discernible. A yet longer inter-stimulus delay will typically allow the observer to identify some letters. If a long enough delay is used, the entire word will again become visible.

Similar effects can be obtained using a variety of masks. These can simply be a light flash or a random dot pattern, in which case they are referred to as noise masks. Alternatively the mask can consist of letter fragments, letter strings or a real word. These are referred to as pattern masks because they are visually similar to the target. Although the example of masking described above is a backward effect of a mask on a preceding target, forward masking in which the mask interferes with a succeeding target can also occur. Masking also takes place if masks flank or surround the spatial location occupied by the target, rather than occurring in the same position. This is referred to as "paracontrast" masking when the masking is forwards, and "metacontrast" if backwards. An example is the masking of a small solid black disc by a slightly larger black circle; all the subject sees is an empty circle.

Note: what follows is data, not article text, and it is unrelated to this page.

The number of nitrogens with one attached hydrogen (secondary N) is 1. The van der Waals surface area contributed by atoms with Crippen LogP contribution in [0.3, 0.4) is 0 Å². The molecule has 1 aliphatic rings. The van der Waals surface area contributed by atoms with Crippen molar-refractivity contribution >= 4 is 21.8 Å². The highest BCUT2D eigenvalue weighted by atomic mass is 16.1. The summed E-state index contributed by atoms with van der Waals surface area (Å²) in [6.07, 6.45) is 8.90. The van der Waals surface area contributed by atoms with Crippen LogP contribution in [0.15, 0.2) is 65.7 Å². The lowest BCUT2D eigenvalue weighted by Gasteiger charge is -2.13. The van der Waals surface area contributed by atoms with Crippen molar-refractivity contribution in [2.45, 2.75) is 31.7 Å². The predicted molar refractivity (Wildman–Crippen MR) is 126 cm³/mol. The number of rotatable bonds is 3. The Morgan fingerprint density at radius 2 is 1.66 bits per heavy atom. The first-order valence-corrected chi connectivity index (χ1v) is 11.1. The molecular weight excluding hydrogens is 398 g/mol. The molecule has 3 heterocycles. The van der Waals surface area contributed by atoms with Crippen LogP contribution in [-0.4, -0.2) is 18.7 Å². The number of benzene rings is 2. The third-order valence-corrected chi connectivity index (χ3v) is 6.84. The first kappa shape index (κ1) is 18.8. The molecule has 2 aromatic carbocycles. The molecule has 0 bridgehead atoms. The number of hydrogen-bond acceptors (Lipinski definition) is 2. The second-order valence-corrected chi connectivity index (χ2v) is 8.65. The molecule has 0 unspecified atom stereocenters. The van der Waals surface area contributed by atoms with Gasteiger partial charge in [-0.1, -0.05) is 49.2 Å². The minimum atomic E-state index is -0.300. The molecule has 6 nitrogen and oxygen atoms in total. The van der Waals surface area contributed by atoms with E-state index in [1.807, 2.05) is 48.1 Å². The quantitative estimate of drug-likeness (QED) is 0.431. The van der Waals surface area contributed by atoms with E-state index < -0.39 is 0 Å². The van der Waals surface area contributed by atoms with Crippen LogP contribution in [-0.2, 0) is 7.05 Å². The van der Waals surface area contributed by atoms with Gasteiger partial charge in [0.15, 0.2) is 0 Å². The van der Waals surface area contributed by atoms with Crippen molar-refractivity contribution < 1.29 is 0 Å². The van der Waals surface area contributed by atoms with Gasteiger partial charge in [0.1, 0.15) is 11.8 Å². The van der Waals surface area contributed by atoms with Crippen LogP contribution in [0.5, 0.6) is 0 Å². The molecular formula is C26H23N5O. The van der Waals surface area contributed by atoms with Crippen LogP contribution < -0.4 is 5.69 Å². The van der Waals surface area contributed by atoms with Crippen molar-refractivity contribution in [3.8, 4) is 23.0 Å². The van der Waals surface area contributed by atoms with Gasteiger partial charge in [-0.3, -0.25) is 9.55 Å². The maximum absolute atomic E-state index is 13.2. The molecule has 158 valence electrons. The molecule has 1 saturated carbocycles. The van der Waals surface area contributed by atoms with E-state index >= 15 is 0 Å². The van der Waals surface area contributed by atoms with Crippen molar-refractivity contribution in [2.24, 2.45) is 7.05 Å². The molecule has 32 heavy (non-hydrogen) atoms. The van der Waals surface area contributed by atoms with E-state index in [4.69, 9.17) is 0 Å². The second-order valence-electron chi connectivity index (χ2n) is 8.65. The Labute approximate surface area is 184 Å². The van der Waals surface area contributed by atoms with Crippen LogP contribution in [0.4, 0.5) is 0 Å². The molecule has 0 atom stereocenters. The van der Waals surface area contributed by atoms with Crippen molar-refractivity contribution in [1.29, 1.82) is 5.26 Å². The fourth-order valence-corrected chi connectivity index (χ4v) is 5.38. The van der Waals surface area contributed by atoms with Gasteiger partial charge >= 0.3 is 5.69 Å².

Whatever the exact details of the type of masking used, it is clear that the rapid succession of two stimuli in some sense oversteps the temporal resolution of the visual system. The mask appears to interfere with processing of the target somewhere between peripheral sensory registration of the target and its emergence into subjective awareness. Exactly how and where such interference takes place has been the subject of much debate. Perhaps the point on which there is most agreement is that masking embraces not one but many varieties of interaction at several levels of stimulus processing. Although part of the story appears merely to involve the temporal summation of the target and mask in peripheral processing channels between the retina and cortex, much higher level processes are also involved.